By Sasha Nyary
In 1993, Zainab Salbi, an Iraqi-American humanitarian, author, and media personality, founded Women for Women International. Her nonprofit empowers women in post-conflict societies by teaching them entrepreneurial skills.
Since that time, the organization reports having helped nearly 450,000 women. Its work, which aims to help women move out of crisis and poverty and into stability and economic self-sufficiency, has been concentrated in eight countries, including Afghanistan, Iraq, the Democratic Republic of the Congo, and South Sudan.
This fall, Salbi is the Carol Hoffmann Collins Global Scholar-in-Residence at Mount Holyoke College. She will be on campus October 12–14 and will give a public lecture on “Women, Islam, and the Middle East” on October 13, 2016. The talk begins at 7:00 pm in Gamble Auditorium in the Art Building.
Salbi’s lecture is particularly timely, given the tensions in the Middle East and the discussions about the role of women and of Islam, said Eva Paus, professor of economics and director of the McCulloch Center for Global Initiatives, which organizes the Collins Global Scholars-in-Residence program.
“It’s extremely important for the community to engage with these critical issues, not just at Mount Holyoke but also in the larger community,” Paus said. “To hear from somebody who lives the intersection of these issues and has thought deeply about it is a tremendous opportunity.”
The Global Scholars are brought to campus to share their experience of purposeful engagement with the world around particular issues, she noted. “What’s so exciting about Salbi is that she overlaps with so many different interests of faculty and students here.”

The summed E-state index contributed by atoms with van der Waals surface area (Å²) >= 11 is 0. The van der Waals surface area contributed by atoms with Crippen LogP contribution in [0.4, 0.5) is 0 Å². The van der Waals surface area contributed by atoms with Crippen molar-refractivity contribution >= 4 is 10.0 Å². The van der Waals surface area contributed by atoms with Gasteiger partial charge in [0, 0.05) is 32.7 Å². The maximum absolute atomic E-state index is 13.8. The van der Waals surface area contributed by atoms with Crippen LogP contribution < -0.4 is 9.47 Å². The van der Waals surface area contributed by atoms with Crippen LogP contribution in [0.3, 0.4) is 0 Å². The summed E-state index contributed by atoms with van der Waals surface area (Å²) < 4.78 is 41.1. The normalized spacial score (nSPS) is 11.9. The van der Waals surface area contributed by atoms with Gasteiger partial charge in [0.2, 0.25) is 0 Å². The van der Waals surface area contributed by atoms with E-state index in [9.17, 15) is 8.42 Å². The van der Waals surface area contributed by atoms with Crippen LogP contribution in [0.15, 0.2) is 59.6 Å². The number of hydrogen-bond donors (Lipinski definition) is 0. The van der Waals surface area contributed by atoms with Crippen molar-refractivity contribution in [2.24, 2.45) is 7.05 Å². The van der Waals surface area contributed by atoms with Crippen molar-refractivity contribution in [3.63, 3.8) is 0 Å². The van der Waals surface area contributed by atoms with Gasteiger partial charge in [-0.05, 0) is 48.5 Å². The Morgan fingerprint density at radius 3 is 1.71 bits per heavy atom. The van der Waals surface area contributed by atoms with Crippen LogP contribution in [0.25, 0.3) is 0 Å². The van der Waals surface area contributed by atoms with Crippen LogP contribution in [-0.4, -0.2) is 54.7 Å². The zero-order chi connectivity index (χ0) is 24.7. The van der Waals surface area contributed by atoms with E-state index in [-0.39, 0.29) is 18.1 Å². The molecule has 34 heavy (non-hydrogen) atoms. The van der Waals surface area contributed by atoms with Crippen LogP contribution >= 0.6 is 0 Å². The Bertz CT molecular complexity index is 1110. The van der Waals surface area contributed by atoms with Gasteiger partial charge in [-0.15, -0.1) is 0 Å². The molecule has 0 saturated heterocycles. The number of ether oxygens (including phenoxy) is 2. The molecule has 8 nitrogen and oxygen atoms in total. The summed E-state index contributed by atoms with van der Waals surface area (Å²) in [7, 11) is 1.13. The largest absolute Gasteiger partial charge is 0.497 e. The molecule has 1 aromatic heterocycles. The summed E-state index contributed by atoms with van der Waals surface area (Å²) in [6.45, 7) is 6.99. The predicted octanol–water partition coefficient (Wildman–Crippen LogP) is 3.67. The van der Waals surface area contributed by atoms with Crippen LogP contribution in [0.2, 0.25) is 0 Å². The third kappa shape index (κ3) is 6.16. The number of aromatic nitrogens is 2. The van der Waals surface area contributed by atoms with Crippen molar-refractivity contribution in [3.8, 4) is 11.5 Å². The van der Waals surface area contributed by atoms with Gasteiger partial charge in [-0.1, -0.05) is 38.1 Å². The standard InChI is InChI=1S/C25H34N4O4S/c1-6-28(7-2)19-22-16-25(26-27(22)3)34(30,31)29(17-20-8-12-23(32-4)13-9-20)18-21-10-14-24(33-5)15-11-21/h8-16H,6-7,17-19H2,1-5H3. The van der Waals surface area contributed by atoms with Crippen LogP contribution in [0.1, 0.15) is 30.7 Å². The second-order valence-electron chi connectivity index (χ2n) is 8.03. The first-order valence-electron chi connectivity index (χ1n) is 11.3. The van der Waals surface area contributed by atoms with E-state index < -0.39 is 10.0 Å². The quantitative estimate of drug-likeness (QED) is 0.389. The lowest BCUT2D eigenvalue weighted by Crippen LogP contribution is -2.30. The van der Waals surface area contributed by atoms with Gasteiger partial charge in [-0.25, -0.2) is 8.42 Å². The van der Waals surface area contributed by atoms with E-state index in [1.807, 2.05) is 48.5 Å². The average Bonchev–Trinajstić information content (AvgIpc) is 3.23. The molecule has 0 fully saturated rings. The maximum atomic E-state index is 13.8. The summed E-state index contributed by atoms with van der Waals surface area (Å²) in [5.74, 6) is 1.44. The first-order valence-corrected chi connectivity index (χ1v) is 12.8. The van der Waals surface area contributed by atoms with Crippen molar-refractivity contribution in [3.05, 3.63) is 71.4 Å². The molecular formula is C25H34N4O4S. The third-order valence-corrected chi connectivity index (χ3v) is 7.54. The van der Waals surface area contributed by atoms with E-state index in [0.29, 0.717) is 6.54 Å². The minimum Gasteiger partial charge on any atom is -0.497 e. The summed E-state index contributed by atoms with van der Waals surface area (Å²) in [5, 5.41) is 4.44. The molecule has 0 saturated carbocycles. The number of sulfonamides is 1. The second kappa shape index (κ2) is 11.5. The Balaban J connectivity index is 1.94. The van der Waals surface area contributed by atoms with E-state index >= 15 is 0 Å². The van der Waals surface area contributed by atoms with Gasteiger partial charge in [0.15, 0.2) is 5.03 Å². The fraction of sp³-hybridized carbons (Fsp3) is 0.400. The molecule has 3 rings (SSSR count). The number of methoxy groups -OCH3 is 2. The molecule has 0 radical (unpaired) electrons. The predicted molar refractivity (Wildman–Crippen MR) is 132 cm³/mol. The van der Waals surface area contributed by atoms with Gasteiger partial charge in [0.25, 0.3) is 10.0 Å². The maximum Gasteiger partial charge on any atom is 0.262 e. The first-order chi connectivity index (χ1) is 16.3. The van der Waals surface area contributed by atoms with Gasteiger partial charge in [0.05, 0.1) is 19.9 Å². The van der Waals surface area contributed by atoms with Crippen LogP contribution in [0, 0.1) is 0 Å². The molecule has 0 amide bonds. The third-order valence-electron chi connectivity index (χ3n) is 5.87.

In addition to being a “social entrepreneur par excellence,” as Paus called her, Salbi is the creator and host of the Nida’a Show, a talk show focused on women that airs in 22 countries in the Arab world. She is also editor-at-large for Women in the World, a news platform produced in collaboration with the New York Times.
“Salbi will be inspiring to our students because the world at this juncture can easily seem overwhelming in its complexity and depth of problems,” Paus said. “To have somebody who in the face of that has been making a positive difference in different ways, through her international organization and now with her talk show and through her writing, is inspiring.”
During her three-day visit, Salbi will talk with faculty, join an anthropology class, and hold two sessions for students. One will be for students interested in journalism. The other will be to discuss the Middle East and Between Two Worlds: Escape from Tyranny: Growing up in the Shadow of Saddam, her best-selling memoir about being the daughter of Saddam Hussein’s personal pilot.
Salbi will also co-lead a master class in social entrepreneurship with Suzanne Bowles FP’07, who works in nonprofit fundraising and development.
“They will each talk about their experience and students will present their ideas and get feedback,” Paus said. “It’s a conversation and a wonderful teaching moment with two extraordinary social entrepreneurs.”
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